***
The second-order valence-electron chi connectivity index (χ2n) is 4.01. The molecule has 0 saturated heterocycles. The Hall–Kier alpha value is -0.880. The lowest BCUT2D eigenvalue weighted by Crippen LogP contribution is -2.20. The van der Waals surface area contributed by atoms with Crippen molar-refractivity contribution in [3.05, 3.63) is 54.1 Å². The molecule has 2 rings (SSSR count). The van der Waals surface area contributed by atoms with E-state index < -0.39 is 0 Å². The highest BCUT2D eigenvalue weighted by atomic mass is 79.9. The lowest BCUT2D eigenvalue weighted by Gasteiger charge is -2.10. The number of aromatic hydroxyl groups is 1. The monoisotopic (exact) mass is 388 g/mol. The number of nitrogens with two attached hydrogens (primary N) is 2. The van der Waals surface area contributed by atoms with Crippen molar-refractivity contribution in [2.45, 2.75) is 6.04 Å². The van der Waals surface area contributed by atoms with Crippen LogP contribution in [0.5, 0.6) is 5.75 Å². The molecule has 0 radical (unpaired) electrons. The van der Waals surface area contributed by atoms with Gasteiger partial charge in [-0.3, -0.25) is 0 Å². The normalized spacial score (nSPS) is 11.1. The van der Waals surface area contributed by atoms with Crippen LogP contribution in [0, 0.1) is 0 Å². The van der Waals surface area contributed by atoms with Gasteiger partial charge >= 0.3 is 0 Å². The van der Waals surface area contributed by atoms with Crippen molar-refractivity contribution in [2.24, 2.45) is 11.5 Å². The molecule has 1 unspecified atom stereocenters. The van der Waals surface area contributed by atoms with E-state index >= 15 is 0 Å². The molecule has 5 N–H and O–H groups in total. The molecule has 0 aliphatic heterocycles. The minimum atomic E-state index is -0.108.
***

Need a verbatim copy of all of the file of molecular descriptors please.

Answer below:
The second-order valence-electron chi connectivity index (χ2n) is 4.01. The molecule has 0 saturated heterocycles. The Hall–Kier alpha value is -0.880. The lowest BCUT2D eigenvalue weighted by Crippen LogP contribution is -2.20. The van der Waals surface area contributed by atoms with Crippen molar-refractivity contribution in [3.05, 3.63) is 54.1 Å². The molecule has 2 rings (SSSR count). The van der Waals surface area contributed by atoms with E-state index < -0.39 is 0 Å². The highest BCUT2D eigenvalue weighted by atomic mass is 79.9. The lowest BCUT2D eigenvalue weighted by Gasteiger charge is -2.10. The number of aromatic hydroxyl groups is 1. The monoisotopic (exact) mass is 388 g/mol. The number of nitrogens with two attached hydrogens (primary N) is 2. The van der Waals surface area contributed by atoms with Crippen molar-refractivity contribution in [2.45, 2.75) is 6.04 Å². The van der Waals surface area contributed by atoms with Crippen LogP contribution in [0.5, 0.6) is 5.75 Å². The molecule has 0 radical (unpaired) electrons. The van der Waals surface area contributed by atoms with Gasteiger partial charge in [-0.3, -0.25) is 0 Å². The normalized spacial score (nSPS) is 11.1. The van der Waals surface area contributed by atoms with Crippen LogP contribution in [0, 0.1) is 0 Å². The van der Waals surface area contributed by atoms with Gasteiger partial charge >= 0.3 is 0 Å². The van der Waals surface area contributed by atoms with Crippen molar-refractivity contribution in [2.24, 2.45) is 11.5 Å². The molecule has 1 unspecified atom stereocenters. The van der Waals surface area contributed by atoms with E-state index >= 15 is 0 Å². The molecule has 5 N–H and O–H groups in total. The molecule has 0 aliphatic heterocycles. The minimum atomic E-state index is -0.108.